• Person
  • 1918-

Rita Steeds (nee Pollock) was born in 1918 in Yorkton, Saskatchewan. She attended business college in Regina and worked in the field of accounting between 1938 and 1955. In 1943, she married James Steeds and moved to Ottawa. She completed training in 1962 to become a medical records librarian. Between 1962 and 1964, she worked as a medical records librarian at the Ottawa Civic Hospital and the Royal National Orthopedic Hospital (London, England). She functioned as the Director of the Medical Records Department of Kingston General Hospital in Kingston, Ontario between 1964 and 1969. From 1969 to 1973, she was Director of the Medical Records Department and the Head of Medical Records Librarian Training at Severance Hospital in Seoul, South Korea. After completing this appointment, she served as a consultant at Silliman University Medical Centre at Dumguetl, Island of Negros, in the Philippines between 1973 and 1976. Prior to her retirement in 1980, Steeds worked as the Head of Medical Records at Wrinch Memorial Hospital, Hazelton, B.C. Rita Steeds is the author of several publications related to medical records in addition to her autobiography, Woman Not Alone.

Harlan Smith

  • Person
  • 1872-1940

Harlan Ingersoll Smith was born in 1872 in East Saginaw, Michigan. He joined the Geological Survey of Canada as head of the Archaeology Division (now part of the Canadian Museum of Civilization) in 1911. His early work concentrated on excavating archaeological sites in Eastern Canada, and on Vancouver Island and the Queen Charlotte Islands. Returning to British Columbia in 1920, Smith began ethnographic fieldwork among the Bella Coola (including the Nuxalk, Carrier and Chilcotin communities), concentrating on their use of plant and animal materials, social organization and ritual traditions. Smith was also a pioneering ethnographic filmmaker and photographer documenting Plains, Plateau and Northwest Coast Aboriginal people. He wrote and published many articles throughout his career. Smith retired from the Canadian Museum of Civilization in 1936 and died in 1940.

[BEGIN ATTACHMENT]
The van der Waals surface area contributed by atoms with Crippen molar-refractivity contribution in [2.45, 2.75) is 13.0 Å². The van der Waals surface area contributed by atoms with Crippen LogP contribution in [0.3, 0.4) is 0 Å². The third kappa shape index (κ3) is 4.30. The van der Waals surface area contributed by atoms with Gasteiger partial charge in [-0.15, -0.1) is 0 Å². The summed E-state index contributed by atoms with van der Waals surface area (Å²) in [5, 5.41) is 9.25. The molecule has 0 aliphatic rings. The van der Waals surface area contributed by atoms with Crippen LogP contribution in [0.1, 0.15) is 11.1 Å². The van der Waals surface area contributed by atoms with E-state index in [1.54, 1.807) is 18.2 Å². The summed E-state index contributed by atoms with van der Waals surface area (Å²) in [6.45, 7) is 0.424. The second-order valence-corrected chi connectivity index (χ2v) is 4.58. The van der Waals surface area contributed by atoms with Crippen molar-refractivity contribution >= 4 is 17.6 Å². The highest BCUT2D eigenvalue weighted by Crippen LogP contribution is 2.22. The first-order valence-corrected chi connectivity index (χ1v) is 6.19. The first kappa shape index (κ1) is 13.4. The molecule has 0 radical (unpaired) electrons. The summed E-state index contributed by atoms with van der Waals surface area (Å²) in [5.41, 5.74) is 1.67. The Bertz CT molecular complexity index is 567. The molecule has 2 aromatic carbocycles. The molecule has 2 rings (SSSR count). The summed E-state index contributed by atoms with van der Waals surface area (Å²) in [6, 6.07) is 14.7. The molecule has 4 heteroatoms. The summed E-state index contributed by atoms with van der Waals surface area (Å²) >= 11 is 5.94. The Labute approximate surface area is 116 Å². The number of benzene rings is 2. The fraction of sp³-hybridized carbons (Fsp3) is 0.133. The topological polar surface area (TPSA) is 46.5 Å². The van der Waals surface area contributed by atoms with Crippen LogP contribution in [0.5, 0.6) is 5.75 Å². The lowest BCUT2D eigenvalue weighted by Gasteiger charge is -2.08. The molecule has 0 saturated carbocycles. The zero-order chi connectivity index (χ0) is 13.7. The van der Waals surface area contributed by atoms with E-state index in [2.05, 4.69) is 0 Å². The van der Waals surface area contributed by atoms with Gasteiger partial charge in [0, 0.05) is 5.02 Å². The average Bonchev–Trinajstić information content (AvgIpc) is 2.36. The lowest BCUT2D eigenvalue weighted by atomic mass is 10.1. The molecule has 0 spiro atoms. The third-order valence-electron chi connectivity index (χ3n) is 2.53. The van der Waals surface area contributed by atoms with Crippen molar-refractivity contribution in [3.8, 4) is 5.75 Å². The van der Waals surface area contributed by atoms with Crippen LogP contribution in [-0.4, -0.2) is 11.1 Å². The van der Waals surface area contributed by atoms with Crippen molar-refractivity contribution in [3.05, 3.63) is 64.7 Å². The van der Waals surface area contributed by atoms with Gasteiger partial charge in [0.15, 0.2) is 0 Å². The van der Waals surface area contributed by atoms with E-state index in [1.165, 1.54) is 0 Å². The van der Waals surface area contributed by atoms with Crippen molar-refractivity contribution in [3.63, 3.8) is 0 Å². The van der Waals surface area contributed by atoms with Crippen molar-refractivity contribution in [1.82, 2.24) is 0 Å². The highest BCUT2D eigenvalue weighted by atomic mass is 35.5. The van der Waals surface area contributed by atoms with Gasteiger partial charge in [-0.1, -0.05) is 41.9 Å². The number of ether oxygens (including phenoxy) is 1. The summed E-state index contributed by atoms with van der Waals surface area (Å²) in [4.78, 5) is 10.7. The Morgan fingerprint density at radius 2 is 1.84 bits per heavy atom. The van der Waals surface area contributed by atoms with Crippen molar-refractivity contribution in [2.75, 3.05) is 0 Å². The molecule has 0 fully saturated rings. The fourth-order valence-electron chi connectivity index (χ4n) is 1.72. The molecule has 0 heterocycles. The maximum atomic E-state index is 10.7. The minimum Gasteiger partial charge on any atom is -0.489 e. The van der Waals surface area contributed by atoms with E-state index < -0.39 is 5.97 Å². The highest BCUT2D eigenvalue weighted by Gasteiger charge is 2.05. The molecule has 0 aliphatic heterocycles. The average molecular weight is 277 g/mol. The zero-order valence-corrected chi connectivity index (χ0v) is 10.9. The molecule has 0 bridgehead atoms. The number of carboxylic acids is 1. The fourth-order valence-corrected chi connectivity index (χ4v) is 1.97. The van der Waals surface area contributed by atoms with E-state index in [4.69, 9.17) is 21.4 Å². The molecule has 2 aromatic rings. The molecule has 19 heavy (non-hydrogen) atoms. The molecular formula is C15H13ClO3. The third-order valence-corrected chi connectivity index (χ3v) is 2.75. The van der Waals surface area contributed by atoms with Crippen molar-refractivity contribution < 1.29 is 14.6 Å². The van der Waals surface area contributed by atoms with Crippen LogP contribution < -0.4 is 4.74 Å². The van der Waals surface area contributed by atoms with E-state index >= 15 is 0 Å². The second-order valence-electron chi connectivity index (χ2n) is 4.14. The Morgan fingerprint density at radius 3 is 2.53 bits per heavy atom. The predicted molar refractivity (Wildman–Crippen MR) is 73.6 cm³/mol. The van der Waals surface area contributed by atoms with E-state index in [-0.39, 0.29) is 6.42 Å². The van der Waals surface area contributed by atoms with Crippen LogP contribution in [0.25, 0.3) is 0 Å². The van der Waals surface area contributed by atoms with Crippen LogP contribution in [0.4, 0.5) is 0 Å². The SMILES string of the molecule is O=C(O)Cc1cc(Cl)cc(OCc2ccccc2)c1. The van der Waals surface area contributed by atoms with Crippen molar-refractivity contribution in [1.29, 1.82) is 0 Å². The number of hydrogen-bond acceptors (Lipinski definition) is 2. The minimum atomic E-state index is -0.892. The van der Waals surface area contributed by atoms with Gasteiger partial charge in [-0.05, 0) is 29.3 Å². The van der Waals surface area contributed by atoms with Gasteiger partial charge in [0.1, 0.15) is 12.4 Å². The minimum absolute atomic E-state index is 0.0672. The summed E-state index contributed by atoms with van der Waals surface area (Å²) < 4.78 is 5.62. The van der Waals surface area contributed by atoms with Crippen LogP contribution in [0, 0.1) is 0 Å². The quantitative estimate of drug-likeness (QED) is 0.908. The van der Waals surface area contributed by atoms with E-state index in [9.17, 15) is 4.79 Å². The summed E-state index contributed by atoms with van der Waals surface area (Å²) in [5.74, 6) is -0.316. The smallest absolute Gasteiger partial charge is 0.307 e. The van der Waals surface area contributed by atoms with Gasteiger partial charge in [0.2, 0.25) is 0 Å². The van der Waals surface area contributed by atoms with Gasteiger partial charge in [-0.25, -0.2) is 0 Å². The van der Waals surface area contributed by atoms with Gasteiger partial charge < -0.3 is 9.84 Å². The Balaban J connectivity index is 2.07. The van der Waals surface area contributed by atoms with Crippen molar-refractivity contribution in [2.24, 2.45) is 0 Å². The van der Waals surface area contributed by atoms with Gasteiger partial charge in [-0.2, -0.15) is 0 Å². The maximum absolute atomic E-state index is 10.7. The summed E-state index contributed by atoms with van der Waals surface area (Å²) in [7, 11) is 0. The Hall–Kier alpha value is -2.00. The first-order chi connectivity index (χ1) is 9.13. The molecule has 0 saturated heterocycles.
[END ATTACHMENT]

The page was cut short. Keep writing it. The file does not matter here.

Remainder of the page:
Harry M. Small

  • Person

No biographical information available.

Virginia Small

  • Person

No biographical information available.

Fred Ryckman

  • Person
  • 1888-1935

Fred Ryckman was born in eastern Canada in 1888. As a youth he moved with his family to the Kootenay region of British Columbia where he remained for the rest of his life, residing first in Creston then in Cranbrook. In 1912 Ryckman began his career with the Department of Indian Affairs serving as a constable in that department. During this period he also served in the position of Indian Farm Instructor. In 1931 Ryckman was promoted to the position of Indian Agent, a post he was to hold until his death in 1935. During the twenty-three years of his employment with the Department of Indian Affairs, Ryckman took an active interest in the language and culture of the people with whom he was working, a fact which is reflected in his papers.